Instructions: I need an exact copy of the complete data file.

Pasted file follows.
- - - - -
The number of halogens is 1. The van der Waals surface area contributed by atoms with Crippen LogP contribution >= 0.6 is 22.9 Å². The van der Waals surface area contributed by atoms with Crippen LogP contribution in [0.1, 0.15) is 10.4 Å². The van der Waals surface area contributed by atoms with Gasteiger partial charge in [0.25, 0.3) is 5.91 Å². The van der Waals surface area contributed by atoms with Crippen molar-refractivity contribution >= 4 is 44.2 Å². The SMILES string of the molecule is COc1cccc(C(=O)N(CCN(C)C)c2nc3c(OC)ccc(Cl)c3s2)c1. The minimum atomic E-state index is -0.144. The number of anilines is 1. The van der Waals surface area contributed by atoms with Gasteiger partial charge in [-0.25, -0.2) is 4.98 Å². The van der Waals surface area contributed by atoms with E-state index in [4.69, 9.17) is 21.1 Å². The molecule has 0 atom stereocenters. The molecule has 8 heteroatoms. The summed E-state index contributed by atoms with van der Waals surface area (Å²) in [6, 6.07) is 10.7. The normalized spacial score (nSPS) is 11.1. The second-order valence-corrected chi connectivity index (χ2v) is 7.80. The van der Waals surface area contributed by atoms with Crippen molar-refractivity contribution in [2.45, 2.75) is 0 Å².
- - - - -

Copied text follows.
The number of halogens is 1. The van der Waals surface area contributed by atoms with Crippen LogP contribution >= 0.6 is 22.9 Å². The van der Waals surface area contributed by atoms with Crippen LogP contribution in [0.1, 0.15) is 10.4 Å². The van der Waals surface area contributed by atoms with Gasteiger partial charge in [0.25, 0.3) is 5.91 Å². The van der Waals surface area contributed by atoms with Crippen molar-refractivity contribution >= 4 is 44.2 Å². The SMILES string of the molecule is COc1cccc(C(=O)N(CCN(C)C)c2nc3c(OC)ccc(Cl)c3s2)c1. The minimum atomic E-state index is -0.144. The number of anilines is 1. The van der Waals surface area contributed by atoms with Gasteiger partial charge in [-0.25, -0.2) is 4.98 Å². The van der Waals surface area contributed by atoms with E-state index in [4.69, 9.17) is 21.1 Å². The molecule has 0 atom stereocenters. The molecule has 8 heteroatoms. The summed E-state index contributed by atoms with van der Waals surface area (Å²) in [6, 6.07) is 10.7. The normalized spacial score (nSPS) is 11.1. The second-order valence-corrected chi connectivity index (χ2v) is 7.80. The van der Waals surface area contributed by atoms with Crippen molar-refractivity contribution in [2.45, 2.75) is 0 Å².